Confessions of a Half-Hearted Fly Tyer

half-hearted fly tyer

My name is Steve, and I’m a half-hearted fly tyer. There, I admitted it. Perhaps it’s even an exaggeration to call me a fly tyer. Some of the flies I’ve tied might make a more skilled fly tyer laugh. But I’ve caught dozens of trout on patterns I’ve tied. I think that’s enough to give me membership in the fly-tying fraternity.

There are, though, a few confessions that I want to make. And not merely for catharsis, though confession, so goes the cliché, is good for the soul. Rather my admission is to empower other fumble-fingered folks who feel like fly-tying misfits:

1. I am a half-hearted fly tyer.

I know, I already said that. But let me unpack my revelations a bit:

My passion for fly tying resembles the moon. It waxes and wanes. I’m always ready to grab my rod and head for the river. But I don’t feel the same about grabbing my vise and Metz Dry Fly Neck (Grizzly color) to tie a Parachute Adams. I can fly fish for hours and never get bored. But some days I tie flies for only minutes before I’m bored. Some days I’m disinterested before I even start. Yet, sometimes the urge hits, and I will crank out a dozen flies of a particular pattern.

The lesson: Even half-hearted fly tyers can produce useful flies and save themselves some money in the process.

2. I am artistically challenged.

I can’t draw stick figures for the life of me, and my attempts to build a gingerbread house for our annual family Christmas gingerbread competition are pathetic. My creation ends up looking like a dilapidated chicken coop. Surprisingly, though, I can tie a decent fly. Sure, my flies bulge in the wrong places, and the wraps look uneven. However, I’ve discovered that the fish don’t care. Perhaps the bulges and unevenness make my flies look more buggy.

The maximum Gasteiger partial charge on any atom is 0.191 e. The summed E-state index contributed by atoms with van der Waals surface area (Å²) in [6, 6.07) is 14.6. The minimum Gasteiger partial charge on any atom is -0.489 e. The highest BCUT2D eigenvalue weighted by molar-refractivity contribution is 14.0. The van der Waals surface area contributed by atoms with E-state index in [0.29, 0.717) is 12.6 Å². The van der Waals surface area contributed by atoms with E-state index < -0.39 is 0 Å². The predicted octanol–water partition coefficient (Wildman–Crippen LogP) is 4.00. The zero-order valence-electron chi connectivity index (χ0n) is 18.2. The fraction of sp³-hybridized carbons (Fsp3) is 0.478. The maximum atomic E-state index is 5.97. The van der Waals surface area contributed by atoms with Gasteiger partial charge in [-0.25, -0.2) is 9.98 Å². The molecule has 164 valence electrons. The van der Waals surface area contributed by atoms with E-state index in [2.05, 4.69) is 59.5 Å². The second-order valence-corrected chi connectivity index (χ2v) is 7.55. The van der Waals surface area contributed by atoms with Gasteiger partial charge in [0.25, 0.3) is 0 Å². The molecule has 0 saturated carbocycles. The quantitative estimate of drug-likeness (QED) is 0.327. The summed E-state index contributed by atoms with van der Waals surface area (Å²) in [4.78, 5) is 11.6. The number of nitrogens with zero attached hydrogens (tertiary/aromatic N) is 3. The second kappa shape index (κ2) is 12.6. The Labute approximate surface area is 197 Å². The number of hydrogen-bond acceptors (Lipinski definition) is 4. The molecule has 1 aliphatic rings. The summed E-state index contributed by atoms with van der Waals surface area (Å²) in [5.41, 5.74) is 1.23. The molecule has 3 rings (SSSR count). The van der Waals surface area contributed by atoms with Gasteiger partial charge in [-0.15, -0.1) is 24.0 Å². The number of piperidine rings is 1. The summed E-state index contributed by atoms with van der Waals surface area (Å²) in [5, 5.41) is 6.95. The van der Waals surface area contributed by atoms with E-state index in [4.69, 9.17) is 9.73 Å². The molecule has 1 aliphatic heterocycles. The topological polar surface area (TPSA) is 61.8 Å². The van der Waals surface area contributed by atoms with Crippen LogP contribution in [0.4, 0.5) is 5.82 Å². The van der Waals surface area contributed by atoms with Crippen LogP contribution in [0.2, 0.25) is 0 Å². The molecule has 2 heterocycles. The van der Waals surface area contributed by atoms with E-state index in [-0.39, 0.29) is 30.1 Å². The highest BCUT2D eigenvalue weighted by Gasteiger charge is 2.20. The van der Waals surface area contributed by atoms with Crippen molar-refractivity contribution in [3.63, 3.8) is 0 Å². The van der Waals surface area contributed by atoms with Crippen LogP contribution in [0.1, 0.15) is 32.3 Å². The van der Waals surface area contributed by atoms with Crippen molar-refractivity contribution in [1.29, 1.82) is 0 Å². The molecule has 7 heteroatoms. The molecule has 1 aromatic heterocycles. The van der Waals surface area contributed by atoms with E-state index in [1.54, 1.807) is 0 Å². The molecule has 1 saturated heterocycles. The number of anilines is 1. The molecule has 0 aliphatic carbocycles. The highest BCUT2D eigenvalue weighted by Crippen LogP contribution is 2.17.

The lesson: Even clunky-looking flies fool trout.

3. I limit myself to a few simple patterns.

I’ve never tied a bad-looking Muddler Minnow.

That’s because I don’t tie Muddler Minnows. I’ve fooled around with spinning deer hair. But it’s an art I never mastered well. So I leave these kinds of flies to the pros. I stick with San Juan Worms, Brassies, Woolly Buggers, and an occasional Elk Hair Caddis. The latter is not an easy fly for me to tie. But I shot a bull elk a few years ago during archery season, and I preserved the hide with a bit of 20 Mule Team Borax. Every so often I can’t resist tying a handful of size #14 caddis flies so I can brag about catching a trout with a fly I tied using hair from a bull elk I called in and took with an arrow. That helps me save face when the fly falls apart after catching one trout.

The Lesson: Even the simplest of patterns can be deadly when it comes to catching trout.

4. I haven’t improved much in two decades.

I’m like the guy who spent five of the best years of his life in second grade.

Honestly, I haven’t tied enough to get a lot better. But again, my interests are not in winning fly tying contests (do those even exist?). I simply want to catch trout. And I’m fascinated enough with fly tying to dabble in it whenever I feel the urge. It is a thrill to fool a trout with a fly I’ve tied. It is fun to create something that looks halfway like the flies I see in the bins at my local fly shop. It is fun to create.

The Lesson: Even if you never get better, you can still feel the satisfaction of sporadic fly tying.

Now that I’ve finished this piece, I feel the urge to get out my fly tying vise, bobbin, dubbing material and … oh wait, I have to fill out my bracket for March Madness!

Fly tying will have to wait until next week. Or next month.

Louis L’amour Helped Me Find New Waters